What seems like 100 years ago I set out to write a smallish book about Kinect hacking for artists.
As happens with many technical books (even those attempting to keep for getting terrible technical) there are times when to talk about one thing you need to first talk about another thing. The another thing was Open Sound Control. It ended up being spun off into Just the Best Parts: Open Sound Control for Artists.
Completing that felt great. But for whatever reason my enthusiasm for Kinect hacking had drifted. I had been working some sample programs that seemed like terrific ideas. I tried out small Processing sketches to see how this or that thing worked. When I put a few things together, though, it didn’t work as I hoped. Too slow. And with that frustration I turned my attention to other things.
Recently I was contacted by an art student who had some questions about using the Kinect to control music. I got me to revisit my old code to find out where I left off.
As I recalled I was last using a blob detection library and using size and location to trigger MIDI and OSC. It was too slow to avoid annoying latency. Because I that I took another approach. Sort of a “blob detection lite”.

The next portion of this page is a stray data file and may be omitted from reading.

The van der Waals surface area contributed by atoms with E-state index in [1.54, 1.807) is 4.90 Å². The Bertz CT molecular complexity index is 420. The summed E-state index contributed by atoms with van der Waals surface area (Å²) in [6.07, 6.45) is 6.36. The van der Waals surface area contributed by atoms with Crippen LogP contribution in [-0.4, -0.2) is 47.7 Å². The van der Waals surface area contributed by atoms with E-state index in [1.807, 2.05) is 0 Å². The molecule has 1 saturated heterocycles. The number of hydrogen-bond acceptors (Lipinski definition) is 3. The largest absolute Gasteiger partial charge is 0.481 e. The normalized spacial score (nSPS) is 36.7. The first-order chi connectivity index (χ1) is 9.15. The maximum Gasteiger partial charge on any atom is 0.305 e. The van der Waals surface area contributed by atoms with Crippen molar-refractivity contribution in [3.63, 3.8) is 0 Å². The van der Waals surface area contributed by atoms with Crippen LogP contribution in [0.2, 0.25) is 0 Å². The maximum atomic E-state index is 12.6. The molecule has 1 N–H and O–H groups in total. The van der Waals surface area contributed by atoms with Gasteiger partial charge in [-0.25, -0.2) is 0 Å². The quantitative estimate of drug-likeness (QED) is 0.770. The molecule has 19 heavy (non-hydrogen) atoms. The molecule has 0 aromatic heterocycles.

As with my first attempt I want to only track detected objects that fell within a defined bounding region in front of the Kinect. Things that fell into that select region had been used to generate blobs. When something fell into the bounding reagion is was rendered as a green pixel.
My new approach was to run through the image pixel array and simply count how often a pixel was green. Not the whole screen, but select divisions; basically, squares in each of the corners. This turn out to be faster than the blobs. (I think; I need to revisit the blob code to see what, exactly, made me think it was too slow.)
The problem was that reacting to events (e.g. we have a large enough area of green pixels) would bring the code to a near halt.
One of the nice things about revisiting code after some time is you can see things in a new way. In this case I had some kind of epiphany about using Java threads in Processing. It’s not hard. It’s actually snake simple. Why this was such a revelation I do not know. I imagine I had some preconceived ideas about how such things might work in the Processing world. Wrong ideas that stopped me from looking into it. Silly but it happens.
Things became much improved by having MIDI and OSC message sending happen in their own threads. I had to do some playing around to get good results. There were some initial fugly hacks to just get things to work sensibly (i.e the code to set up and send messages).
After assorted Googling I got something of refresher course on Java threads and cleaned things up.
The code is now up on Github: Just the Best Parts: Win7 Kinect Area Hacking.
The README explains more about the code (and why it’s “Win7”).
It’s still a work-in-progress. It runs. It can be used to send OSC and MIDI. What remains is adding more helper methods to make things easier for still-learning Processing hackers.
And then get back to writing that Kinect book.